Supplying the national turkey that was pardoned by President Bush is one of the few highlights in a tough year for the Hamilton County farmer who is the chairman of the National Turkey Federation.
Paul Hill of Elsworth enjoyed the spotlight of supplying the national turkey to Washington, but says it has been a tough time for producers of the Thanksgiving bird.
Hill says, "The state of the industry this year is just about like the whole economy, it sucks." Hill says there was overproduction of turkeys for the first time in a number of years, and that coupled with high feed prices led to "dramatic losses" for the industry.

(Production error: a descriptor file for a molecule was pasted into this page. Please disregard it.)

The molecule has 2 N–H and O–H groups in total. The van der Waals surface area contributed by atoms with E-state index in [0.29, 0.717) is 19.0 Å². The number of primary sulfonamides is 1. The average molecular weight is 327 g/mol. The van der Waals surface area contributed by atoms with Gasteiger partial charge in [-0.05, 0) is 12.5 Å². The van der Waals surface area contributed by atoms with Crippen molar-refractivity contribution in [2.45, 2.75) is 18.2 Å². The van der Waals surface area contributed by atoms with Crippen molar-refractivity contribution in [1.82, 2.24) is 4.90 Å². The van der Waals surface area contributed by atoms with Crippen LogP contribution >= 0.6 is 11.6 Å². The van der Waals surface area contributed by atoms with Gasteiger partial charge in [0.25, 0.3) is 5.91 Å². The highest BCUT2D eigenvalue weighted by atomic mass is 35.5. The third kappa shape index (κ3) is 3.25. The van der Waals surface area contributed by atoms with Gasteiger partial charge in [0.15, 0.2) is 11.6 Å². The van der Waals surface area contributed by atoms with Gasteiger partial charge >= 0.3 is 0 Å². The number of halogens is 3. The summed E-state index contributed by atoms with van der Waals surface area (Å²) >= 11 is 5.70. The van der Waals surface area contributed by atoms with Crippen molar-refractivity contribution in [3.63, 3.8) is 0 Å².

For Hill and other turkey growers, that means cutbacks in the year ahead as his organization is cutting back the number of turkeys it grows by 50% for seven months. Hill says they have to get the supply levels back to where they should be. His farm typically raises about 700,000 turkeys each year.
Hill says turkey growers have seen a change in the use of their birds. He says it used to be that 55 to 60% of the turkeys were sold between Thanksgiving and Christmas, but that has now dropped to 22 to 25% and moving down. Hill says many of the turkeys now go to sandwich meat. Hill says while turkey growers have had to endure tough times, the overproduction has kept turkey prices from rising as much as other food — which he says has been a good deal for consumers.